Chile bishop resists giving abuse report to prosecutors

Chile bishop resists giving abuse report to prosecutors

Chile bishop resists giving abuse report to prosecutors

Bishop Luis Fernando Ramos Perez, left, and Juan Ignacio Gonzalez, right, meet reporters at the Vatican, Monday, May 14, 2108. (Credit: Gregorio Borgia/AP.)

The head of the Chilean Roman Catholic Church's abuse prevention committee says he will not deliver a report on sex abuse committed by priests against minors to Chile's attorney general.

SANTIAGO, Chile — The head of the Chilean Catholic Church’s abuse prevention committee says he will not deliver a report on sex abuse committed by priests against minors to Chile’s attorney general.

The 2,300-page report was ordered by Pope Francis after he visited the South American country.

Bishop Juan Ignacio Gonzalez said Thursday that the information in the report could harm those who testified in secret if it became known. He said that “the pope is the only recipient of this report.”

RELATED: Chile’s two cardinals become focus of clerical abuse investigation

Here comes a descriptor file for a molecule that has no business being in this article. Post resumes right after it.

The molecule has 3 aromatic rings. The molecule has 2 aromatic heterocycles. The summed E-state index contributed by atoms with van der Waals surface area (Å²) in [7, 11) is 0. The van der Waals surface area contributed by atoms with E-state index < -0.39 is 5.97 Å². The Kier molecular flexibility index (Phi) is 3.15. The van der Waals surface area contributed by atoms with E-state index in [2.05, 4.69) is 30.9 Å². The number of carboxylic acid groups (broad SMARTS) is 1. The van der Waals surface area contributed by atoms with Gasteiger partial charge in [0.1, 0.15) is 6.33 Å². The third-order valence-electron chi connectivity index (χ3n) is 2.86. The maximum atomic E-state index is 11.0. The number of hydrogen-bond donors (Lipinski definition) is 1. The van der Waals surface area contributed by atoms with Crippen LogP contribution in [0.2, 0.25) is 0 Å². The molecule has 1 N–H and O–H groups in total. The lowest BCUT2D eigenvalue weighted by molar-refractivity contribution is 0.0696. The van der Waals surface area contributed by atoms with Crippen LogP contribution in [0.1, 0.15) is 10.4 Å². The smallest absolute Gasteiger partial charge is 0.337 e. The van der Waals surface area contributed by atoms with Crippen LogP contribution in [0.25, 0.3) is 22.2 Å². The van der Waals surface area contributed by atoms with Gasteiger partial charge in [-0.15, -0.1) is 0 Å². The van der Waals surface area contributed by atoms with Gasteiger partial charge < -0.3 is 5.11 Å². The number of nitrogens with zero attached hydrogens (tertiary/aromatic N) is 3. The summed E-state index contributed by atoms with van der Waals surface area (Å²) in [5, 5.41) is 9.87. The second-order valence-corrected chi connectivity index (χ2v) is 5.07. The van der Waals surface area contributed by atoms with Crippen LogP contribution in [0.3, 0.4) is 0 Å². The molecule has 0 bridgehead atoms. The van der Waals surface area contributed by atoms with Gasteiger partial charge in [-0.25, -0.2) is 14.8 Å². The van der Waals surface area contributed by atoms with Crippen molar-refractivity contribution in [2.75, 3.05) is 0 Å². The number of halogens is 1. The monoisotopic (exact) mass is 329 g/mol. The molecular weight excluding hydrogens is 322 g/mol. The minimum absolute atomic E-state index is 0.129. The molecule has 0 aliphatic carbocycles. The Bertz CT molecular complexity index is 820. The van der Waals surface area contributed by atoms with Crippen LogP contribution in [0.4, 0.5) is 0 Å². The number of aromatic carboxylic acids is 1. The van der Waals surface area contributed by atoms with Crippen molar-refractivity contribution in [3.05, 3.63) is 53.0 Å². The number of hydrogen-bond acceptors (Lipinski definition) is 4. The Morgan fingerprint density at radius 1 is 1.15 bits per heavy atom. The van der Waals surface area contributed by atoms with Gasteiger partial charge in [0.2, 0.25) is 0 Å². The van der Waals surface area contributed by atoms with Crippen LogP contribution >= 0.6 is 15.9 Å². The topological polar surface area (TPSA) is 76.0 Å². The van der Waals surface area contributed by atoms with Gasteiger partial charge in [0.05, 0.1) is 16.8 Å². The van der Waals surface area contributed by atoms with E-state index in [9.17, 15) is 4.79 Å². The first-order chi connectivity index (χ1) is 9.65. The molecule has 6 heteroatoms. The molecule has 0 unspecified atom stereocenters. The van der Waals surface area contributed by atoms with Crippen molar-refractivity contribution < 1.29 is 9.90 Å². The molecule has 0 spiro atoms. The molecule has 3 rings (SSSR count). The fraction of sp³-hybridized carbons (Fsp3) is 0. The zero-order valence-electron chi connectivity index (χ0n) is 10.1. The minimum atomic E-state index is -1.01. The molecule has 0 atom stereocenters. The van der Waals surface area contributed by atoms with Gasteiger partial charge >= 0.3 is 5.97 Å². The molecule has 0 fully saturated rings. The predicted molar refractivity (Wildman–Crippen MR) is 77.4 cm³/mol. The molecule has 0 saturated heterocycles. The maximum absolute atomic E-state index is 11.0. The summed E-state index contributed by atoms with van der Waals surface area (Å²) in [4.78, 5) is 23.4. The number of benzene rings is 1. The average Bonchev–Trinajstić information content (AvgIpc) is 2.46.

Maltese Archbishop Charles Scicluna and Spanish Father Jordi Bertomeu were sent to Chile to investigate the accusations against then-Bishop of Osorno, Juan Barros, accused of covering up for his mentor, infamous pedophile Father Fernando Karadima.

The two men returned to Rome with the report, a product of 64 interviews. After receiving the report, Francis publicly denounced a “culture of abuse and cover-up” in Chile’s Catholic Church. He also said he was ashamed that neither he nor Chilean Church leaders truly ever listened to victims as the country’s abuse scandal spiraled.

The information in the report led to Francis holding three meetings in Rome, two with the victims of Karadima and those who’ve supported them for the past decades, and one with the entire bishops’ conference. After three days in Rome, all the bishops gave their resignation to the pope, the final decision regarding their future being in his hands.

So far, Francis has accepted the resignation of five of the bishops, including Barros.

Crux staff contributed to this report.

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